In Port of New York (1949), Toni Cardell (K. T. Stevens) assists her boyfriend in a drug smuggling operation on board the S. S. Florentine, but is alarmed when her criminal lover Paul (Yul Brynner in his film debut) murders the pursur who assisted them. She begins freaking out very foolishly in front of Paul, who doesn't like to keep weak links alive.
Agent Michael Waters (Scott Brady) pursues the narcotics smuggling case & murder, & brings in Jim Flannery (Richard Rober) to assist.
Two heroes is one too many for a story this simpleminded, so the script can spare one; toss a quarter to decide which one's most apt to get killed.
Toni wants to turn against Paul, who has thrown her over for Lily (Lynne Carter). Not only can she get revenge as a woman spurned, she can also get a fat reward with which to get out of town.
She arranges to meet the feds, who might've been more successful providing her with protection if she hadn't been amazingly stupid in her methods. Her attitude toward Paul is way out there in the category of "kill me now, I can't be trusted" as if he'd ever think twice about doing so.
Flannery goes undercover to find the top guy, posing as Wylie, a Canadian client for the drugs whom no one in New York has met before. He'll be unmasked on board Paul's boat to drum up some suspense, but the harbor police will arrive in the nick of time.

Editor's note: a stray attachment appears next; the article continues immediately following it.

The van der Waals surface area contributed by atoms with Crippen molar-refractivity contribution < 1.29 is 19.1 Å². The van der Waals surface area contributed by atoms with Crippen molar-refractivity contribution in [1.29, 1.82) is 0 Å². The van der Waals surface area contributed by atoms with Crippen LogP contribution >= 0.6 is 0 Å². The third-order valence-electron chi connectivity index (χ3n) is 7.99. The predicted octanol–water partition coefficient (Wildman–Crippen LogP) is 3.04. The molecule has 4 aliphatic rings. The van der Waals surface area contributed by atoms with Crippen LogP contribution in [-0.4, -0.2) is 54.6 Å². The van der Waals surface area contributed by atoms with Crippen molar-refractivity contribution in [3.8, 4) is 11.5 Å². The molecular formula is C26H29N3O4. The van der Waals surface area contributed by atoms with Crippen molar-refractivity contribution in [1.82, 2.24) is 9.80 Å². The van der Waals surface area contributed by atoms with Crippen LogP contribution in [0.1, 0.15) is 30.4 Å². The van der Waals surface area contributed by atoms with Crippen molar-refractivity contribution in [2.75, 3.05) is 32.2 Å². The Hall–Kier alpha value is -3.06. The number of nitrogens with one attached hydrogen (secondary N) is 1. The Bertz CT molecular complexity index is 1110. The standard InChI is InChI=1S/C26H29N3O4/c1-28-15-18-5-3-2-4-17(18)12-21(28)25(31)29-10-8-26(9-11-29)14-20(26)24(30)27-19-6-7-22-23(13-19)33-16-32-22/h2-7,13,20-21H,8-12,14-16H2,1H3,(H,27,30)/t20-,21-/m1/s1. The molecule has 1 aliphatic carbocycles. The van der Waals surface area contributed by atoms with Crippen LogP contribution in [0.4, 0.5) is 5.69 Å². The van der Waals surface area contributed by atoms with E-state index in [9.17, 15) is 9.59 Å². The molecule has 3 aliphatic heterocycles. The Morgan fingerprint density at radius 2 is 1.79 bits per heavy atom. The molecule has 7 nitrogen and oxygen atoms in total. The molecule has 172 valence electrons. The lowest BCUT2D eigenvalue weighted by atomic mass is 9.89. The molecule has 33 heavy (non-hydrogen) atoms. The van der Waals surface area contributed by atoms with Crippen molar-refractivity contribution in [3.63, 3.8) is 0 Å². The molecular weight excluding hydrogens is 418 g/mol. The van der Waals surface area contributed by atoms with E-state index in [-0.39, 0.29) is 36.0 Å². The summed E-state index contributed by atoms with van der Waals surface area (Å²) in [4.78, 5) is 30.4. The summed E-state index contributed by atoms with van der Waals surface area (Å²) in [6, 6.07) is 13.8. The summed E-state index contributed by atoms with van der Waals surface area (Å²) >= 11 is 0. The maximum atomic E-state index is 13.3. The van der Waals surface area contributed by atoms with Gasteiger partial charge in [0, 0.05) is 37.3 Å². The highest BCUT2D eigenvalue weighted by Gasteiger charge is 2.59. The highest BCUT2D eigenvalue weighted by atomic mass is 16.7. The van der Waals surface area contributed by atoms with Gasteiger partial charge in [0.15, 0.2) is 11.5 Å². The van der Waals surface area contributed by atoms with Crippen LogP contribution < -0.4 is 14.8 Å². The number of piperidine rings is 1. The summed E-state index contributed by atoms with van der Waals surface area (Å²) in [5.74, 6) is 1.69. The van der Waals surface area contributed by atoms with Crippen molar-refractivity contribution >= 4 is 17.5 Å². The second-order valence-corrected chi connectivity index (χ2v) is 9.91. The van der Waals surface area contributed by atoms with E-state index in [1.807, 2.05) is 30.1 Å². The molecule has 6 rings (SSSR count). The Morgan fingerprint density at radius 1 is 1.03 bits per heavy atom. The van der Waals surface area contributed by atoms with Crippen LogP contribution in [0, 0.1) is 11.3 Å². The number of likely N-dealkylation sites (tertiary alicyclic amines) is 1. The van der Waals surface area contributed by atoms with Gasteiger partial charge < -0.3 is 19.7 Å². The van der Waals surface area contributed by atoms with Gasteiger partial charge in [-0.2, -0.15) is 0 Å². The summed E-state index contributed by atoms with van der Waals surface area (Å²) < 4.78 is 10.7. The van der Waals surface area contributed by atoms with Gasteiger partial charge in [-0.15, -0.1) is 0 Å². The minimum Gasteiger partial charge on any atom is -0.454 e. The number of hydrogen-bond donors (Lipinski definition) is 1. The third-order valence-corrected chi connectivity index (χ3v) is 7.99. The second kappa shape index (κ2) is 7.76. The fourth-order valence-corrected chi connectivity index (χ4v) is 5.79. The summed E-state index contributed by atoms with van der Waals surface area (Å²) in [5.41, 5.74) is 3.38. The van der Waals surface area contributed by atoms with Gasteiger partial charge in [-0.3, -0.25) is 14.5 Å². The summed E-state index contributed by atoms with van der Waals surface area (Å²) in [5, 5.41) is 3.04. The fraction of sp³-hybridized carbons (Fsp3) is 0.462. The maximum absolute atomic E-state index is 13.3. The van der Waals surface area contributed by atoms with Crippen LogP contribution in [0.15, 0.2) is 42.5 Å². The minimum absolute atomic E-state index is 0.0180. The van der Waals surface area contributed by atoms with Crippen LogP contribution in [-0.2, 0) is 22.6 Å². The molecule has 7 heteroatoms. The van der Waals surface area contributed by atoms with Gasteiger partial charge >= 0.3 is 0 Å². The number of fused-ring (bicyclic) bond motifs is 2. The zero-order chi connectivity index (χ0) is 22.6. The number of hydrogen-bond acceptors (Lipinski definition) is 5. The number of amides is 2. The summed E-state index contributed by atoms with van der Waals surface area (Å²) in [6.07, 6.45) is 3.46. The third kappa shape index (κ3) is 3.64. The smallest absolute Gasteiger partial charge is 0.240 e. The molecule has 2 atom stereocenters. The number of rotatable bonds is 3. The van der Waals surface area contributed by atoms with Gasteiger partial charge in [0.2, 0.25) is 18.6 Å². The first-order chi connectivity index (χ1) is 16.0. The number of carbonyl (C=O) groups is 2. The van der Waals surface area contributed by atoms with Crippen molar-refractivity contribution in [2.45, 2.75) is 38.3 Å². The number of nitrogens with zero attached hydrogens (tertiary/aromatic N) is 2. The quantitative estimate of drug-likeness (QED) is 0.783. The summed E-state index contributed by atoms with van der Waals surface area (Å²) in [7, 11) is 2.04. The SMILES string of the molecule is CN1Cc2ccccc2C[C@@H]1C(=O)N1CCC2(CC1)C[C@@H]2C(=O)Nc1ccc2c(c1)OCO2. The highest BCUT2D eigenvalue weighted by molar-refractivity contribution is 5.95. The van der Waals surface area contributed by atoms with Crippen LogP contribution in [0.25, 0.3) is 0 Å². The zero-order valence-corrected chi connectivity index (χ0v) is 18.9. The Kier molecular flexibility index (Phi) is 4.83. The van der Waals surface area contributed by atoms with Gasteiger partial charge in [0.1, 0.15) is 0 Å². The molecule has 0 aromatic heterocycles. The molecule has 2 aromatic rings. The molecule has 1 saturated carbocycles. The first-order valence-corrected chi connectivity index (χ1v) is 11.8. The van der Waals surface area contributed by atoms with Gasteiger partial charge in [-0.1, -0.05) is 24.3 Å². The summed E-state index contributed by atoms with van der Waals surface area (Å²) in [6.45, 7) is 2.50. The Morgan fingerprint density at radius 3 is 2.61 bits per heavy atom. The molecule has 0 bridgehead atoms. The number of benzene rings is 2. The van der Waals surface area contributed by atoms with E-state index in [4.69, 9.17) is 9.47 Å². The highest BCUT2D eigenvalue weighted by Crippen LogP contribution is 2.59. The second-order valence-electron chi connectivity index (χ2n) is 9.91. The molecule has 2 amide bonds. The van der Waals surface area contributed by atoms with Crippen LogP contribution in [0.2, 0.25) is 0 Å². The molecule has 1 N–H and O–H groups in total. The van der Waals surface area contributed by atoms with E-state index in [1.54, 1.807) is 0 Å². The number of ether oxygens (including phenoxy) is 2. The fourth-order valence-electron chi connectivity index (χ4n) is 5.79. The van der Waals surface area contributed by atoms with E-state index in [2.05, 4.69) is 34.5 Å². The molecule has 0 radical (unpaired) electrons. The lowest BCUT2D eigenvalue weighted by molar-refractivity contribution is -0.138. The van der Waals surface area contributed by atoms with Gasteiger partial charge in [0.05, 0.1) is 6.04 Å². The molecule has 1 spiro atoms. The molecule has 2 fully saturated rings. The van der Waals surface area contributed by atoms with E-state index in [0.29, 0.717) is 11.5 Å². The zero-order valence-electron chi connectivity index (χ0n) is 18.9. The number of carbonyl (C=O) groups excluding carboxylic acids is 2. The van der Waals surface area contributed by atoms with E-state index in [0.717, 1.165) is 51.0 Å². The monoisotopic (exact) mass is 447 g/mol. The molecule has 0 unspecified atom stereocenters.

Port of New York is often listed as a film noir, but is actulaly one of those crime-films for which G-men are purely heroic & villains really stink. The moral certainty is as far from film noir as crime fiction gets, & almost never as good as film noir.
Far too much of the story is told by a voice-over in the form of a documentary mode akin to The Naked City but doesnot work as well. It sometimes looks like they lost the vocal soundtrack & patched it over with the hoky narration. So it's not exactly a good film, but it's just great fun to see Yul in an early role, with hair, playing an art-loving sophisticated crimnal mastermind.
As an aside, in this role Yul looks so what he was, half Mongolian, & though I'd never thought of it before, racism kept Asian actors from great roles. How'd he escape that? I mean, Mako won an Academy Award, too, but then spent most of the rest of his life playing such dumb roles as Conan's sidekick.
Sure, Yul's gigantic break was playing the king of Thailand, a rare instance of classic Hollywood letting Asian play Asian, & he cinched his fame as Ramses the Egyptian pharaoh. But had he continued to be typecast as Asians & exotics, he'd've had the choice of playing Chopchop the Houseboy, or Fu Manchu.
Yet his career never had the race barrier other Asian actors had in his day. He was half Russian too of course, & I guess it could be argued he was "passing." But you can't look at that face without realizing he's not your standard American cowboy, though often enough he'd be playing one. I'm glad of it. But every other Asian actor of the era has a story of casting woes.
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